Dishonest candidates have always been there but, surprisingly, the more possibilities to verify data, the more people lie. How is it possible? This may be the result of a tighter competition over the limited number of good jobs. Those with great pay and generous benefits packages. It’s way better to land a job with a renowned company or prestigious organization than with a “regular” employer. And this makes many candidates fight for their future hard. Probably, they become even more desperate to get any decent job during the economic downturn.
If the lie is spotted, this will certainly end the candidate’s career path within a given organization. But many applicants say that they “only” try to adapt to changing circumstances. They know that recruitment agencies normally use Applicant Tracking Systems for pre-screening candidates. Thus, they enclose specific, sometimes untrue, phrases to try to catch the recruiter’s eye yet at this early stage. Of course, it’s only a white lie in their own eyes.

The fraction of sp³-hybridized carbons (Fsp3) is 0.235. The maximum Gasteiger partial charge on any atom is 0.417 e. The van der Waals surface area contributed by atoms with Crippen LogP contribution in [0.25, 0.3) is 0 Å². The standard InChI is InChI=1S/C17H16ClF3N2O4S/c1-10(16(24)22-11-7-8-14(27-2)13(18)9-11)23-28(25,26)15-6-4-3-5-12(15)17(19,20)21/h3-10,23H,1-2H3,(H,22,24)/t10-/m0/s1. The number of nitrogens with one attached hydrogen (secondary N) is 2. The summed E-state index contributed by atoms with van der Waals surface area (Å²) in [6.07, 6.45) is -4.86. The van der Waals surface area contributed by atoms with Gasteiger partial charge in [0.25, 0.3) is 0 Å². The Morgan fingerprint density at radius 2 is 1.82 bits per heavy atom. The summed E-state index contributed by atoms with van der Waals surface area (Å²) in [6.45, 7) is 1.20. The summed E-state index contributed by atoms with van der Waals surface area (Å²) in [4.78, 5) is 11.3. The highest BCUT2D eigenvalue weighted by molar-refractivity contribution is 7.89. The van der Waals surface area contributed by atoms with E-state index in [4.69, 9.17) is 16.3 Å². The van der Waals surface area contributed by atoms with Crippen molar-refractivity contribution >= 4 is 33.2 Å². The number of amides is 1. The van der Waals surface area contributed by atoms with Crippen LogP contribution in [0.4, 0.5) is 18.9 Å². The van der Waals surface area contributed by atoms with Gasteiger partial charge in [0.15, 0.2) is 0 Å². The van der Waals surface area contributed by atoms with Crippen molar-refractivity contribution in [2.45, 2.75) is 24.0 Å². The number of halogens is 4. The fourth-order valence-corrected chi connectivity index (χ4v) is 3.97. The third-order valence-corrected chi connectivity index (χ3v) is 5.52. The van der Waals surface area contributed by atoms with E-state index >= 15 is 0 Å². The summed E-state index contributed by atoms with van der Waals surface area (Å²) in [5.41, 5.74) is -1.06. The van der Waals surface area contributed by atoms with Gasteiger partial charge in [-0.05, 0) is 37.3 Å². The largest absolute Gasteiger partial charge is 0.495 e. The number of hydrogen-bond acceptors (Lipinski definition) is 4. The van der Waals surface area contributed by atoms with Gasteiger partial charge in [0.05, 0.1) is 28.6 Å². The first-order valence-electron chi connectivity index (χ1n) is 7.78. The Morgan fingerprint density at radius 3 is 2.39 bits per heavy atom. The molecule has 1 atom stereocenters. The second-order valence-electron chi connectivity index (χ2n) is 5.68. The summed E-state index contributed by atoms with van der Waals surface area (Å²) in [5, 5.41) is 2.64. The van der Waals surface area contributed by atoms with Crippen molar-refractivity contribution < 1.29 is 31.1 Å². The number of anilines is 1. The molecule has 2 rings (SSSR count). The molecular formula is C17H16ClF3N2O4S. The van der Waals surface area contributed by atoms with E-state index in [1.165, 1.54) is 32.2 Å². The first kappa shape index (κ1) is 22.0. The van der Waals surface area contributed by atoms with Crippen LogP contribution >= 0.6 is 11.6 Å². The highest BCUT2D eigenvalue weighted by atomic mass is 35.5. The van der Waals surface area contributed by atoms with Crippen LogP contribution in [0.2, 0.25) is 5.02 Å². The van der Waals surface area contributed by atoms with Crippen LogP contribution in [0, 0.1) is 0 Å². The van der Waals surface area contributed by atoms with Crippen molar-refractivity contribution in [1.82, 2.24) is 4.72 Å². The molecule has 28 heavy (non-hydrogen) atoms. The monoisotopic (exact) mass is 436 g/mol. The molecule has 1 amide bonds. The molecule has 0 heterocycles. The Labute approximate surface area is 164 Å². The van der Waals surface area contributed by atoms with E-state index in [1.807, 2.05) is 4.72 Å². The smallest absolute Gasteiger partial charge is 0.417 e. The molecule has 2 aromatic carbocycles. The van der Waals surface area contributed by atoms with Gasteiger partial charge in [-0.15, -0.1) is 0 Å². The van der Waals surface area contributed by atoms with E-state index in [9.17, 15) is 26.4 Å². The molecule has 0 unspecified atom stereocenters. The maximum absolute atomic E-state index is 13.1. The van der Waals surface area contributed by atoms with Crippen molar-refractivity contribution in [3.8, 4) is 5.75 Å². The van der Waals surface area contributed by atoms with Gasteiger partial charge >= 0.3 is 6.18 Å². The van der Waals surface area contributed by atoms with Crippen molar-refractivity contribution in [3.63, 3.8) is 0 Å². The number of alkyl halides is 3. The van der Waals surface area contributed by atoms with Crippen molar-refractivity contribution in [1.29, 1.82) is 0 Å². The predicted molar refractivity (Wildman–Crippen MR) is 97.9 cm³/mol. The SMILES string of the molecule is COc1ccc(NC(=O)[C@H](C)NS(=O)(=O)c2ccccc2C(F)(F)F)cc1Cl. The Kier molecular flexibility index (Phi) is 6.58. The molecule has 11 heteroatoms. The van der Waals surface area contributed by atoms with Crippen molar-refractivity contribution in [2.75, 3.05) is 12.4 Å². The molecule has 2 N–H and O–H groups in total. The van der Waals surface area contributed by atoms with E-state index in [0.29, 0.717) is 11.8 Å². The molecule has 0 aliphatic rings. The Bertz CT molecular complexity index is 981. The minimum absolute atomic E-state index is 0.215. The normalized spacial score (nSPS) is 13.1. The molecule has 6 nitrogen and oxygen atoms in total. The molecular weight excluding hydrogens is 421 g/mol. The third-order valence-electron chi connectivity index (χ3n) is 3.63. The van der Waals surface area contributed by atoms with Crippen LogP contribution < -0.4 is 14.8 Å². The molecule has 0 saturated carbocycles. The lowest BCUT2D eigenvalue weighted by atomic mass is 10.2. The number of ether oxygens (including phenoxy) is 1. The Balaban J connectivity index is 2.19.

Fake CVs: how to verify information fast
For that, pre-screening, background checks, and verifying the information on candidates as soon as possible is crucial. We shouldn’t wait until the face-to-face meeting, not mentioning further recruitment process stages, with it. Firstly, we need to perform a meticulous check of educational institutions and companies’ names. As well as time frames of their presence on the market. It’s good to actually call them or even dig deeper, as their websites may also be fake. Additionally, we may verify online things like licenses, degrees, titles, and educational credentials. And in the case of skills, asking the candidate to perform a short writing task may bring the answer.